Czechia to ban sale of nicotine pouches to under-18 year olds

Politicians and experts claim the pouches, often used by teenagers, have dangerous health effects.

Thomas Smith ČTK

Written by Thomas SmithČTK Published on 15.02.2023 11:27:00 (updated on 15.02.2023) Reading time: 2 minutes

The Czech Senate is today set to approve a ban on the sale of nicotine sachets, otherwise known as pouches, to those under the age of 18.

Long-term side effects

The sachets, which are placed between the gum and upper (or lower) lip, are designed to help people quit smoking – but their overuse can be dangerous. According to online medical portal WebMD, they can lead to forms of mouth cancer, gum disease, and a higher chance of getting a stroke.

According to the politicians who drafted the law to ban the pouches’ sales, Czechia has recorded two dozen cases of children overdosing after administering them. Several such cases led to loss of consciousness. 

About half of 5th and 6th graders (10- to 11-year-olds) in the Czech Republic already have experience with nicotine sachets.

The Ministry of Health has in the past complained that the sachets “could, and still can,” contain unlimited amounts of nicotine. The new amendment will therefore set a maximum limit on the amount of nicotine in one bag, which will now be 10 milligrams.

"Children don't know how many milligrams of nicotine are harmful, how big and strong the dose is.” - Addiction expert Adam Kulhánek from the 1st Faculty of Medicine at Charles University.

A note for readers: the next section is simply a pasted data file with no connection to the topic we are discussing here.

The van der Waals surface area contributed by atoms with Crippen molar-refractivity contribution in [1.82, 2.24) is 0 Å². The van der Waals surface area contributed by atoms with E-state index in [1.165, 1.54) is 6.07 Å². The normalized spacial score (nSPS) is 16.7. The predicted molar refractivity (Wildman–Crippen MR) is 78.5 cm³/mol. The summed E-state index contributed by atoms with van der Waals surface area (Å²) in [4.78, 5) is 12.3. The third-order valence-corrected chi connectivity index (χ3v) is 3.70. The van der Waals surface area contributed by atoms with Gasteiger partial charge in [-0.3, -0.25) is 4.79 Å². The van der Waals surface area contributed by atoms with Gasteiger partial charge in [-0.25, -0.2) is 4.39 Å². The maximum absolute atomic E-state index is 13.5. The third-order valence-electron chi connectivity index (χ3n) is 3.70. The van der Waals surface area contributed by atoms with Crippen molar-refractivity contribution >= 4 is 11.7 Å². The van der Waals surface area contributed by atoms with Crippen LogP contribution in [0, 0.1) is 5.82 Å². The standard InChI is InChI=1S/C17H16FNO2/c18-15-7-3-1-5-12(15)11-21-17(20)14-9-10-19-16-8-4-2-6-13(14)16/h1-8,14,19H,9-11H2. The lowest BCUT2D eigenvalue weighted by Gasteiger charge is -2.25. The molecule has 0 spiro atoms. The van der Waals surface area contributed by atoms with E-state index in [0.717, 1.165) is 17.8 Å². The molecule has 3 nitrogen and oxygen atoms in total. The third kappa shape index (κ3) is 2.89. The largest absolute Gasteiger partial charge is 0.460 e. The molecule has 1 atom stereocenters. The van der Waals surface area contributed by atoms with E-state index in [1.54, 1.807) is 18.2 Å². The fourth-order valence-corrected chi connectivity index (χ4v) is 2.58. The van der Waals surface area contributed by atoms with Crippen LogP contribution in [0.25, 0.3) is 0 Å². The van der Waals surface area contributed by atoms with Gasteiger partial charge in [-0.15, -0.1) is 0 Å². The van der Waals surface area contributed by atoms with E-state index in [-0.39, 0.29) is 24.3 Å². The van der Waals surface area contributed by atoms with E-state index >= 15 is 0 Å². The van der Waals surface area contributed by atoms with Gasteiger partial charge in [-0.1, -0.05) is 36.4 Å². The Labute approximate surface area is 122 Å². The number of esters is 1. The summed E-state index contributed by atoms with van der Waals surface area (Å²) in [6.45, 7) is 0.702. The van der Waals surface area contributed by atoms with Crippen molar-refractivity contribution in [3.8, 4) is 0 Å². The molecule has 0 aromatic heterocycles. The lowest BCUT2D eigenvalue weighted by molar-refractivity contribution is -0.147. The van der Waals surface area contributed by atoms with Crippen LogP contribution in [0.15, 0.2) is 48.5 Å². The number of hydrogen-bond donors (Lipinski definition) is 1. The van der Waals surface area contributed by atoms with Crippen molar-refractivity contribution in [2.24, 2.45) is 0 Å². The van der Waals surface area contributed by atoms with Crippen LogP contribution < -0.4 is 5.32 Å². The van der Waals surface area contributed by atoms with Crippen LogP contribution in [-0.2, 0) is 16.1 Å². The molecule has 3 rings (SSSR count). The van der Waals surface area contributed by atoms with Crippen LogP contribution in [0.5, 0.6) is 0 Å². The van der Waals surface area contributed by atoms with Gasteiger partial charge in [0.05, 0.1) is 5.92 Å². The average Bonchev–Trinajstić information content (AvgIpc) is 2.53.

Experts also say that – paradoxically – the pouches can cause nicotine addiction rather than prevent it.

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Limiting the pouches

This is not the first move that aims to crack down on nicotine sachets. In November last year, a decree was passed that regulates the type of packing used for the sachets in a bid to make them less attractive.

"The risk of becoming addicted to nicotine is huge for anyone, especially children and teenagers. According to experts, they are addictive,” explained member of parliament Martina Ochodnická, who is part of the government’s health care committee, late last year.

Should the law be passed today, it still needs to be signed by the president before it comes into force, which may be around the middle of this year.

The government will hope that the new law will help prevent – rather than spur – nicotine addiction in Czechia.

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